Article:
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June 29, 2011  | by: Kerri O'Malley

Michele Bachmann

As Minnesota’s Michele Bachmann battles for the Republican nomination in the 2012 Presidential Race, she’s rubbed up against a higher power: Tom Petty.  And the man who helmed the Heartbreakers won’t back down.

The beef between Petty and Bachmann began on Monday after Michele used one of Petty’s hits, “American Girl,” at the close of her rally in Waterloo, Iowa without permission. Tom Petty must have a very vigilant copyright staff.  Not even a day later, Rolling Stone confirmed that the singer-songwriter had sent Bachmann a cease and desist letter.

Darn those conservatives and their blatant disregard for personal property (…what?).  It seems this isn’t the first time Petty had to ask a Republican to step off his catalog.  Our old buddy, George W, similarly tried to use Tom Petty’s “I Won’t Back Down” in 2000.  Seems like Petty did succeed in making our former President do just that.  His people told Bush, “Any use made by you or your campaign creates, either intentionally or unintentionally, the impression that you and your campaign have been endorsed by Tom Petty, which is not true.”  Ouch.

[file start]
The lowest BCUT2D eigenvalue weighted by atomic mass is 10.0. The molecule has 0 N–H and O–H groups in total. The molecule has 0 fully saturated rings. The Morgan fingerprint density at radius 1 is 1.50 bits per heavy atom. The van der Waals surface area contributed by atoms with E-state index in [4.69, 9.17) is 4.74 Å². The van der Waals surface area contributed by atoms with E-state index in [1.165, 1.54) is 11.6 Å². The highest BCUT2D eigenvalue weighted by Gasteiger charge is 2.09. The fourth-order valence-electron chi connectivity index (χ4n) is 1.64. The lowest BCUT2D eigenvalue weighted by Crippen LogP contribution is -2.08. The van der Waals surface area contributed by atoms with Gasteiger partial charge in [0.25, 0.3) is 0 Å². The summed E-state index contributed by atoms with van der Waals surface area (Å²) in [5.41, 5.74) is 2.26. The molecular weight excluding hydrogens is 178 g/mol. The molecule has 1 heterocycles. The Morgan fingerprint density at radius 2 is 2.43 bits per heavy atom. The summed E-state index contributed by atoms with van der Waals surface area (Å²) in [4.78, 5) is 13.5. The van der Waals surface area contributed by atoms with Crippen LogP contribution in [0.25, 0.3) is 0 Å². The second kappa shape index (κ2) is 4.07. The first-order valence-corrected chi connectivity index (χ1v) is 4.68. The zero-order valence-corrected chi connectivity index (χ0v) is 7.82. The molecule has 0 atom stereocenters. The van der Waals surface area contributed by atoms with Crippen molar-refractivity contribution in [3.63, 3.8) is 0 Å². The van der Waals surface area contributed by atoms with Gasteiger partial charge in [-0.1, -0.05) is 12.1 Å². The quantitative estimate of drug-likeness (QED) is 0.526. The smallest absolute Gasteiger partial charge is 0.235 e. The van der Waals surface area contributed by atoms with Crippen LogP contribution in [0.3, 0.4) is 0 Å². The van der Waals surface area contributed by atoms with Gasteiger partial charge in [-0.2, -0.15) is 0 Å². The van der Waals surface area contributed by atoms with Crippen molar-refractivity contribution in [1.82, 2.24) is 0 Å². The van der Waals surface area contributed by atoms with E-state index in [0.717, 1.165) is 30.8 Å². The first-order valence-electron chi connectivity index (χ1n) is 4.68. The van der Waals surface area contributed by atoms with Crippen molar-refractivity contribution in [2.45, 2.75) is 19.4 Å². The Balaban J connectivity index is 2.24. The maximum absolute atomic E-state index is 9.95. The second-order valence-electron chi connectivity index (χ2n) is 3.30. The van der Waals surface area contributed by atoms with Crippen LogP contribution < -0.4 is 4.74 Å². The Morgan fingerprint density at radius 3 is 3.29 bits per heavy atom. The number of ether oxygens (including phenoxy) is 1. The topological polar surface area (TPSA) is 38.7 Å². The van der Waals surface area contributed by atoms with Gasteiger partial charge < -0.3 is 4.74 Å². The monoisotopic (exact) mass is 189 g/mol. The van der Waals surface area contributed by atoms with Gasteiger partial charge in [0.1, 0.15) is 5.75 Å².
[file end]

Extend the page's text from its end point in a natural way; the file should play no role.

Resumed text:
Perhaps even higher on the “ouch” factor is Heart’s anti-Palin stance, as cited by Rolling Stone.  When Sarah Palin used Heart’s “Barracuda” at the Republican National Convention in 2008, the sister duo responded:

“”Sarah Palin’s views and values in NO WAY represent us as American women…The song ‘Barracuda’ was written in the late Seventies as a scathing rant against the soulless, corporate nature of the music business, particularly for women…While Heart did not and would not authorize the use of their song at the RNC, there’s irony in Republican strategists’ choice to make use of it there.”

Really, there’s irony in the whole idea of a Republican using a piece of copyrighted property without permission.  Aren’t these the same big-business lovers that would argue against file sharing or, well, unprofitable sharing of any kind?

But when it comes down to it, the biggest question on my mind is: why would Bachmann want to use this song anyway?  Am I the only one that directly associates Petty’s “American Girl” with the sex-soaked Fast Times at Ridgemont High?  Okay…it’s possible that I am.  But be warned, Bachmann.  That movie totally includes an almost casual abortion.

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